Configuring Domain Controllers to use fixed RPC ports behind firewalls

Well here goes…my first post.

A while ago we had some issues getting our domain controllers to replicate properly behind our edge firewalls (we have lots of remote dc’s for our remote sites). I had read through all the Microsoft technotes on how to configure dc’s for this but it all seemed rather vague and lacked real clarity.

I configured them using a group policy that defined the settings mentioned in this kb article: and thought that everything was ok…until we started having replication issues and clients unable to authenticate to remote dc’s.

After more digging I found another article mentioning client RPC dynamic port allocation: but this didn’t specifically talk about AD replication and authentication.

I ended up engaging Microsofts Premier Support and a case was raised. I had a few discussions via email and phone with one of their techs who suggested that I also add this registry setting in addition to the two mentioned in kb224196 (ntds and netlogon services) which is covered in this article

He then also recommended fixing a range of ports for dynamic RPC as mentioned in the article I had previously read:

This lead me to have the following settings applied to my dc’s:

NTDS RPC settings

NTDS RPC settings

Netlogon RPC settings

Netlogon RPC settings

NTFRS RPC settings

NTFRS RPC settings

Dynamic RPC ports

Dynamic RPC ports

Note that the dynamic port assignment had to be done as a manual reg file as you can’t create an ADM template that uses the data type of REG_MULTI_SZ, hence it can’t be done via group policy (without using a logon script, etc).

This seemed to work at first until I discovered that we still had issues with our 2008 R2 dc’s. The MS tech was at a loss as to why these settings had not worked for all of our dc’s. I stumbled across this technet post:

I suggested to the tech that maybe the 2008 R2 dc’s needed their dynamic RPC ports set using the netsh command. He could not find anything in his internal knowledge base and went on to say that his test environment was 2003 only, at which point he recommended I apply the dynamic RPC port settings using this method.

So, in the end we had three reg fixes for ALL dc’s, 2003 and 2008, that statically assign a port for NTDS, NTFRS and Netlogon services (each must be a different port in the dynamic range). Then for all 2003 dc’s we applied the dynamic RPC port assignment as per article KB154596 and for all 2008/R2 dc’s we applied the netsh command to set these RPC ports (as per this  article:

Eventually we had all of our dc’s replicating properly and clients were able to authenticate through the firewalls with no issues. Just remember to give yourself at least a few hundred ports for the dynamic range (the ntfrs, ntds and netlogon can only have a single port assigned to them).

The MS tech was quite pleased to add this information to his knowledge base for his own reference 🙂 Would have been far easier if MS had pulled all of these articles together to give one easy to follow document for allowing AD to work through firewalls…

Anyway, I hope this helps others out there!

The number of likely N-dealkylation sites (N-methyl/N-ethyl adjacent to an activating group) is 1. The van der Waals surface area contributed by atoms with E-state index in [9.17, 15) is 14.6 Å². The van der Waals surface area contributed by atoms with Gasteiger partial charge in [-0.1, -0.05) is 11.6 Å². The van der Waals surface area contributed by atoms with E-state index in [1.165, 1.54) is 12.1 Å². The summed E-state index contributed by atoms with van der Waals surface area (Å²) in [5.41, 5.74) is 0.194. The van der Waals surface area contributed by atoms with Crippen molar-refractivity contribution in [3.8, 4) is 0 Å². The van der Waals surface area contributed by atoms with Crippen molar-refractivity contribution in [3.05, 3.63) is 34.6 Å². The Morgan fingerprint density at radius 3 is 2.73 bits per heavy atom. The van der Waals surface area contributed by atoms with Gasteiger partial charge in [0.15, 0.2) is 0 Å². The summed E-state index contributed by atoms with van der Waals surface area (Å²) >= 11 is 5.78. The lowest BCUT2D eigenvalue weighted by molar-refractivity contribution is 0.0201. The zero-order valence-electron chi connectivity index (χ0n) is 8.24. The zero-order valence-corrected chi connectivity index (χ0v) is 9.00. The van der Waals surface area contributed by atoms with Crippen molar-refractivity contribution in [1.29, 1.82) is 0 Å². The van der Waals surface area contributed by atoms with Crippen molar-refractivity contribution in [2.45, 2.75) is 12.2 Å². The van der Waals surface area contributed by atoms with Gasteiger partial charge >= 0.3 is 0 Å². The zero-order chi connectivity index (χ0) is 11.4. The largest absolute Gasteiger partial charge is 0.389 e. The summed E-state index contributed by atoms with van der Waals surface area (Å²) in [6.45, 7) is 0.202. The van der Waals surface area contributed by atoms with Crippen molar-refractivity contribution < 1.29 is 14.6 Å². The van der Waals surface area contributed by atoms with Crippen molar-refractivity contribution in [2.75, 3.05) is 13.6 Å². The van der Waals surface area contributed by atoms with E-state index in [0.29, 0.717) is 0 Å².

About Ben Loveday
My name is Ben Loveday and I am working as a Systems Architect in New Zealand. I have a keen interest in VMware products and are VCAP5-DCD, VCAP5-DCA and Microsoft MCITP certified. I am studying towards VCDX5 certification…I hope! My areas of focus are the virtualisation of manufacturing automation systems with the aim to improve traditional automation/SCADA system design and improve their availability and reliability. I am married with three kids and my hobbies include playing the guitar (less often than I’d like) and listening to music, mostly 80′s Metal and Rock/Blues :-) Oh..and I'm a PC gamer!

4 Responses to Configuring Domain Controllers to use fixed RPC ports behind firewalls

  1. James says:

    I’m in our pain box now….. I walked into the party though lol. I suppose we don’t need to hack the registry for RPC’s if we can get network security to allow the full dymanic range. I’m sorry I haven’t read through all of your articles but I’m sure I’ve been there before. It sounds like the method you used was pinning down anything in AD DS that could use RPC to the single port and left the few hundred open as the “dynamic range” but just a smaller group/hole of ports.

    Did you run the commands remotely across servers via powershell or did you run it by hand? Currently have 26 DC’s and growing split between 5 child domains and a parent.

    • Ben Loveday says:

      Hi James,

      I feel for you mate, having firewalls between DCs can be a real pain!

      We have over 50 and a lot were still at 2k3 level so the changes were done with a combination of scripts and reg files, mostly applied manually though.

      The newer 2k8 ones were better as we could apply the settings using Group Policy Preferences. It would be far easier if the firewalls were able to track the RPC session id end to end so you didn’t have to create a nice big hole in them.

      Good luck with your changes! Remember to keep an eye on replication!


  2. Chung says:


    It was very useful, as review the your dynamic port define 50000-50300, it require open 50000-50300 in firewall equipment?

    Best regards,


    • Ben Loveday says:

      Hi Chung,

      Apologies for the late reply. Yes, we had to allow these port ranges in our firewalls. Not ideal but were not prepared to go down the IPSec path.

      Good luck!

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